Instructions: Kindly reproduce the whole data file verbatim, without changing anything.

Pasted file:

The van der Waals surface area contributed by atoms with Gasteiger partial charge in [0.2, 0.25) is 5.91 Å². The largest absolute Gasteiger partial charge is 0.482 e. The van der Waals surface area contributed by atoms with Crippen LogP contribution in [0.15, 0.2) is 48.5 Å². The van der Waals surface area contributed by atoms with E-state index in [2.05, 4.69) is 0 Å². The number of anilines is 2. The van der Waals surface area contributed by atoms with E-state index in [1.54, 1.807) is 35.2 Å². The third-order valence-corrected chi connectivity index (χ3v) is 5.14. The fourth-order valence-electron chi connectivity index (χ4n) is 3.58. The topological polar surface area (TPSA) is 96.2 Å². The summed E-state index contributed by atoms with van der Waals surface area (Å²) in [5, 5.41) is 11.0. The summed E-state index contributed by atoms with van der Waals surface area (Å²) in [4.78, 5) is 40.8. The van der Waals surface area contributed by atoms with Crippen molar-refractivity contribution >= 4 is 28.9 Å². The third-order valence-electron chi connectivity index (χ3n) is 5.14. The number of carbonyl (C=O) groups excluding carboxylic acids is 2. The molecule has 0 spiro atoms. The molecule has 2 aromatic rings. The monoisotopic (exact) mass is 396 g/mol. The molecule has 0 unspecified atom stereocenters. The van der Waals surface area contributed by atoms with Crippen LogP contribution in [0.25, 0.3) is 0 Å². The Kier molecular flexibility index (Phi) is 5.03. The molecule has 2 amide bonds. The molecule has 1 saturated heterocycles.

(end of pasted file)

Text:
The van der Waals surface area contributed by atoms with Gasteiger partial charge in [0.2, 0.25) is 5.91 Å². The largest absolute Gasteiger partial charge is 0.482 e. The van der Waals surface area contributed by atoms with Crippen LogP contribution in [0.15, 0.2) is 48.5 Å². The van der Waals surface area contributed by atoms with E-state index in [2.05, 4.69) is 0 Å². The number of anilines is 2. The van der Waals surface area contributed by atoms with E-state index in [1.54, 1.807) is 35.2 Å². The third-order valence-corrected chi connectivity index (χ3v) is 5.14. The fourth-order valence-electron chi connectivity index (χ4n) is 3.58. The topological polar surface area (TPSA) is 96.2 Å². The summed E-state index contributed by atoms with van der Waals surface area (Å²) in [5, 5.41) is 11.0. The summed E-state index contributed by atoms with van der Waals surface area (Å²) in [4.78, 5) is 40.8. The van der Waals surface area contributed by atoms with Crippen molar-refractivity contribution >= 4 is 28.9 Å². The third-order valence-electron chi connectivity index (χ3n) is 5.14. The number of carbonyl (C=O) groups excluding carboxylic acids is 2. The molecule has 0 spiro atoms. The molecule has 2 aromatic rings. The monoisotopic (exact) mass is 396 g/mol. The molecule has 0 unspecified atom stereocenters. The van der Waals surface area contributed by atoms with Crippen LogP contribution in [0.25, 0.3) is 0 Å². The Kier molecular flexibility index (Phi) is 5.03. The molecule has 2 amide bonds. The molecule has 1 saturated heterocycles.